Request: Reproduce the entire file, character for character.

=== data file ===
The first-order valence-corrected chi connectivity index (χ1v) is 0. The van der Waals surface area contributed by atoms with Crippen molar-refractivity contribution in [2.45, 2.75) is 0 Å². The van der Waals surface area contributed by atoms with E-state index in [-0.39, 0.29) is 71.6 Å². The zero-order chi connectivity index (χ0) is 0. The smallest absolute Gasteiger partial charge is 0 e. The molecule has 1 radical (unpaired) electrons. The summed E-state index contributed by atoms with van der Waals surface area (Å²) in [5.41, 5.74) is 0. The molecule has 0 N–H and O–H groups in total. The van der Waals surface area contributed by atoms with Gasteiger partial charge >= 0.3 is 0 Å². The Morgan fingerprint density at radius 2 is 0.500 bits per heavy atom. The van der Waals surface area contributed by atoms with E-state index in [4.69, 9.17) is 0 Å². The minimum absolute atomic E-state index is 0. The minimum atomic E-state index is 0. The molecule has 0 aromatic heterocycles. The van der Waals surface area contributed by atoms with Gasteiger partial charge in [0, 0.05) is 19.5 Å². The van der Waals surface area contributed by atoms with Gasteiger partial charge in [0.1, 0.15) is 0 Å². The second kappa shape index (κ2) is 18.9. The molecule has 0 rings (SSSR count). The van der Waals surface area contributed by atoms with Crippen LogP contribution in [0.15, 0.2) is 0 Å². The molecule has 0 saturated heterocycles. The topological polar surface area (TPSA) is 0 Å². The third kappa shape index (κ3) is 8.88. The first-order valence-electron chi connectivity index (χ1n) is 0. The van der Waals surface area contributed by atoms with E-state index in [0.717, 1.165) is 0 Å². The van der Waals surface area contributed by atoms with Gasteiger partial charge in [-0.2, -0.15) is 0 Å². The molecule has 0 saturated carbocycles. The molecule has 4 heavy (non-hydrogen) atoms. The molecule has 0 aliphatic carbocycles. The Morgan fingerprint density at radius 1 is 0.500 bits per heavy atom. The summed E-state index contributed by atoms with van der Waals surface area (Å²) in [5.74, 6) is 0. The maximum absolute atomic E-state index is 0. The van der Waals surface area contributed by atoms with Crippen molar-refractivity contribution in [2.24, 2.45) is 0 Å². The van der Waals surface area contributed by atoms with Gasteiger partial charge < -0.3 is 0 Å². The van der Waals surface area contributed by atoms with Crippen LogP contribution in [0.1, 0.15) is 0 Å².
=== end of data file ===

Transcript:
The first-order valence-corrected chi connectivity index (χ1v) is 0. The van der Waals surface area contributed by atoms with Crippen molar-refractivity contribution in [2.45, 2.75) is 0 Å². The van der Waals surface area contributed by atoms with E-state index in [-0.39, 0.29) is 71.6 Å². The zero-order chi connectivity index (χ0) is 0. The smallest absolute Gasteiger partial charge is 0 e. The molecule has 1 radical (unpaired) electrons. The summed E-state index contributed by atoms with van der Waals surface area (Å²) in [5.41, 5.74) is 0. The molecule has 0 N–H and O–H groups in total. The van der Waals surface area contributed by atoms with Gasteiger partial charge >= 0.3 is 0 Å². The Morgan fingerprint density at radius 2 is 0.500 bits per heavy atom. The van der Waals surface area contributed by atoms with E-state index in [4.69, 9.17) is 0 Å². The minimum absolute atomic E-state index is 0. The minimum atomic E-state index is 0. The molecule has 0 aromatic heterocycles. The van der Waals surface area contributed by atoms with Gasteiger partial charge in [0, 0.05) is 19.5 Å². The van der Waals surface area contributed by atoms with Gasteiger partial charge in [0.1, 0.15) is 0 Å². The second kappa shape index (κ2) is 18.9. The molecule has 0 rings (SSSR count). The van der Waals surface area contributed by atoms with Crippen LogP contribution in [0.15, 0.2) is 0 Å². The molecule has 0 saturated heterocycles. The topological polar surface area (TPSA) is 0 Å². The third kappa shape index (κ3) is 8.88. The first-order valence-electron chi connectivity index (χ1n) is 0. The van der Waals surface area contributed by atoms with E-state index in [0.717, 1.165) is 0 Å². The van der Waals surface area contributed by atoms with Gasteiger partial charge in [-0.2, -0.15) is 0 Å². The molecule has 0 saturated carbocycles. The molecule has 4 heavy (non-hydrogen) atoms. The molecule has 0 aliphatic carbocycles. The Morgan fingerprint density at radius 1 is 0.500 bits per heavy atom. The summed E-state index contributed by atoms with van der Waals surface area (Å²) in [5.74, 6) is 0. The maximum absolute atomic E-state index is 0. The van der Waals surface area contributed by atoms with Crippen molar-refractivity contribution in [2.24, 2.45) is 0 Å². The van der Waals surface area contributed by atoms with Gasteiger partial charge < -0.3 is 0 Å². The van der Waals surface area contributed by atoms with Crippen LogP contribution in [0.1, 0.15) is 0 Å².